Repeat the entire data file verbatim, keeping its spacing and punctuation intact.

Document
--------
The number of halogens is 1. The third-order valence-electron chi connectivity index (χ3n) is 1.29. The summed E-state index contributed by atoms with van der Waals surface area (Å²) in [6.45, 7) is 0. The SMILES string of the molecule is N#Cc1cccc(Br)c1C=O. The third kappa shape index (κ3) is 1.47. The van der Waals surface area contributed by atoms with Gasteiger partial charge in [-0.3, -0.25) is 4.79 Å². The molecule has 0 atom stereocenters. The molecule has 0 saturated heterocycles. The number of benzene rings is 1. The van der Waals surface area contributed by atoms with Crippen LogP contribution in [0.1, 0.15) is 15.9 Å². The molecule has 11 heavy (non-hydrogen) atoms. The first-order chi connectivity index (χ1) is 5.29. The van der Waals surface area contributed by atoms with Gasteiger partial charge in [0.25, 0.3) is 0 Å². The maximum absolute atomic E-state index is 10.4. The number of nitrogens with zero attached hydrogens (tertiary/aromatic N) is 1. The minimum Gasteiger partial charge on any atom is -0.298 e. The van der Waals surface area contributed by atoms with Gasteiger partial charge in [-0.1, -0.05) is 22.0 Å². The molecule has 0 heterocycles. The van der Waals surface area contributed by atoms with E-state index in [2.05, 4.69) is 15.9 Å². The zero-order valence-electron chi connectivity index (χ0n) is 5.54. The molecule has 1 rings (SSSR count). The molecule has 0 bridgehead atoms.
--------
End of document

The number of halogens is 1. The third-order valence-electron chi connectivity index (χ3n) is 1.29. The summed E-state index contributed by atoms with van der Waals surface area (Å²) in [6.45, 7) is 0. The SMILES string of the molecule is N#Cc1cccc(Br)c1C=O. The third kappa shape index (κ3) is 1.47. The van der Waals surface area contributed by atoms with Gasteiger partial charge in [-0.3, -0.25) is 4.79 Å². The molecule has 0 atom stereocenters. The molecule has 0 saturated heterocycles. The number of benzene rings is 1. The van der Waals surface area contributed by atoms with Crippen LogP contribution in [0.1, 0.15) is 15.9 Å². The molecule has 11 heavy (non-hydrogen) atoms. The first-order chi connectivity index (χ1) is 5.29. The van der Waals surface area contributed by atoms with Gasteiger partial charge in [0.25, 0.3) is 0 Å². The maximum absolute atomic E-state index is 10.4. The number of nitrogens with zero attached hydrogens (tertiary/aromatic N) is 1. The minimum Gasteiger partial charge on any atom is -0.298 e. The van der Waals surface area contributed by atoms with Gasteiger partial charge in [-0.1, -0.05) is 22.0 Å². The molecule has 0 heterocycles. The van der Waals surface area contributed by atoms with E-state index in [2.05, 4.69) is 15.9 Å². The zero-order valence-electron chi connectivity index (χ0n) is 5.54. The molecule has 1 rings (SSSR count). The molecule has 0 bridgehead atoms.